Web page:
about encounters with southeast asian modernism

Encounters with Southeast Asian Modernism explores the development of postcolonial architecture in Southeast Asia. It sheds light on the complex history of its emergence, explores its potential for the future, and advocates the preservation and reuse of the contested modernist heritage. Furthermore, it addresses the political and social contexts that gave rise to these modernisms, with a focus on the multifaceted ties between Germany and several nations in the region. Through exhibitions, publications, symposia, workshops, university projects, videos, expert discussions, and collaborative consultations, the Encounters network actively contributes to public discourse.

Encounters with Southeast Asian Modernism was launched in 2019. The initiators took the centenary of the Bauhaus, the famous German school of art and architecture, as an opportunity to spotlight architectural modernism in Southeast Asia. The project has since evolved into a platform dedicated to fostering ongoing dialogue between Berlin, Germany, and Southeast Asia.

To understand the development of modernity and harness its potential for a transregional discourse, close collaboration among experts from diverse disciplines and different parts of the world is essential. This collaboration can expand and enrich local discussions, gather and synthesize existing knowledge, and spark ideas for the cities of the future, all while raising fresh inquiries into globalization and local adaptation.

How can modernist solutions by architects address today’s challenges? How have these solutions proved their worth over time, and can they still serve as guidelines for society, architecture, and urban culture? How are early modernist works treated in different countries today? How can their positive achievements be accepted and introduced into the current urban discourse – in Southeast Asia and elsewhere? How can such a discourse be initiated and sustained? Can postcolonial modernism become a springboard for sustainable development that expresses universal values beyond just forms? How do we approach modern heritage in different parts of the world today, and what can we learn from each other?

One goal is to develop joint recommendations for dealing with the surviving buildings from this influential period in history. Another aim is to explore how the knowledge and traditional practices reflected in the architectural heritage of modernism – such as climate-adaptive design and the organization of public space – can serve as examples for overcoming contemporary challenges.

Another objective is to offer fresh insights into the social advancements of the postcolonial era and its forward-looking architecture through the lens of design and ecology, to illuminate their connection to German and European modernism. This endeavour aims to introduce new dimensions into the discourse on sustainable urban development.

Independence Monument, Mahabandoola Garden, Yangon. Designed by U Tin, architekt of the nearby City Hall, it replaced a statue of Queen Victoria. The ground breaking ceremony for the independence monument was held at 8.30 am on 4 January 1948. Postcard, private collection.

Modernism in Southeast Asia

In the mid-20th century, a new era began in many Southeast Asian countries as the colonies and protectorates of France, Great Britain, and the Netherlands regained their independence. The young states faced the task of establishing themselves as new nations. Their efforts were often accompanied by a desire to express this new beginning in architecture and urban planning. In the architectural language of international modernism, the architects of many countries found a contemporary form that reflected their hopes for progress and prosperity, while also signalling their emancipation from former colonial rule.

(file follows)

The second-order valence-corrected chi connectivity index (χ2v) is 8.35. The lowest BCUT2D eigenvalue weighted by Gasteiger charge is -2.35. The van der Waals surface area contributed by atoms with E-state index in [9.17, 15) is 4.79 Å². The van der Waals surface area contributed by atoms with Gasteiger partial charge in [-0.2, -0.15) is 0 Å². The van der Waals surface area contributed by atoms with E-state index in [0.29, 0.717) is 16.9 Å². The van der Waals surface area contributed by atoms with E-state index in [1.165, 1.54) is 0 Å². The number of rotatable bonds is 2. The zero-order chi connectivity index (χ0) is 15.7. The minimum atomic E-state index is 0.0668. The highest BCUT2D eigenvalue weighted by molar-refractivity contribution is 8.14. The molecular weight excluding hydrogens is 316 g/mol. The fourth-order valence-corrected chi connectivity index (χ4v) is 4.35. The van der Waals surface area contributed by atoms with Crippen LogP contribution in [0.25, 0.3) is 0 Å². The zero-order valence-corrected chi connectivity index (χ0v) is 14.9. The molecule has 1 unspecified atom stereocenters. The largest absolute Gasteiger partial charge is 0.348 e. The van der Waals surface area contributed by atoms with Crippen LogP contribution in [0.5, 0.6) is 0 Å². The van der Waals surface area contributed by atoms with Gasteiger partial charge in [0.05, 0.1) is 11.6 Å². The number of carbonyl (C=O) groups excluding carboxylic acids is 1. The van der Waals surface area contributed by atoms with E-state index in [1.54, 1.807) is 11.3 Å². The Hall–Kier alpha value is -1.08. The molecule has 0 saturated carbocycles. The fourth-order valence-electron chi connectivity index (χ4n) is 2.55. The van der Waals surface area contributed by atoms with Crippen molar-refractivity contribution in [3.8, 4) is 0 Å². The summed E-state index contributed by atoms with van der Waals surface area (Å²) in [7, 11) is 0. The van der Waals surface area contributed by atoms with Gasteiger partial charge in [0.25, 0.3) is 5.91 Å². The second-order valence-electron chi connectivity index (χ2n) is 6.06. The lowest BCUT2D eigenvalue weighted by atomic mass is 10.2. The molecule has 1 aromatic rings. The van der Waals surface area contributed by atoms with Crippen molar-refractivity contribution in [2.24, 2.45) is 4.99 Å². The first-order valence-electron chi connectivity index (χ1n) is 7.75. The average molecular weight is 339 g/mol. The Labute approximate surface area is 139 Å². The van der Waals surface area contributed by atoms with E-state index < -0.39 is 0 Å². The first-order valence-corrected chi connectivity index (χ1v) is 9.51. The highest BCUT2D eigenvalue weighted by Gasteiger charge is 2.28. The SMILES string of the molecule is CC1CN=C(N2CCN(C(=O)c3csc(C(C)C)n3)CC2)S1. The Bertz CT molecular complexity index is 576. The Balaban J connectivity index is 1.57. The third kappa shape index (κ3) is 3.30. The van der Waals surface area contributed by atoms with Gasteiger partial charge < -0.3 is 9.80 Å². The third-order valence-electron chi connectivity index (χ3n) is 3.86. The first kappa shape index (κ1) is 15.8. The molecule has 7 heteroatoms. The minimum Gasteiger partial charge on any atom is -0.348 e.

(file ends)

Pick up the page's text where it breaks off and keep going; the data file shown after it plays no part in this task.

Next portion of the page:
New districts, squares, and buildings were designed by a range of architects – local architects who had been trained in Europe and the USA, Western planners who maintained established networks after the colonial era, and architects from the Soviet Union, China, and other Asian countries. Many local designers in Southeast Asia were influenced by the concepts of the International Style, classical modernism, and Bauhaus, which they fused with local ideas. Different regional modernist variants emerged that harmonized the design ideas of universal modernism with specific cultural references, building traditions, and an understanding of the climatic challenges of building in the tropics.

Contested modernities today

Today, many of these modernist structures that once heralded a new era are considered unimportant and obsolete, and have either been demolished or are under threat of demolition. With the platform Encounters with Southeast Asian Modernism, we promote alternative approaches that question prevailing narratives and traditions, put new forms of behaviour and transformations up for discussion, and asses structures and values in terms of their suitability for the future.

In Southeast Asia, a vibrant discourse on postcolonial modernism has been developing for years. Yet, with few exceptions, the themes and works of the key figures involved have remained relatively unknown in Europe. Given the urgency of climate change and the imperative of resource conservation, the Encounters project offers a platform for exploring alternative strategies to demolition and destruction. These topics warrant closer examination, as they can also bring new aspects to ongoing discussions in Germany and across Europe. While the historical contexts may differ, the challenges we face are ultimately shared globally.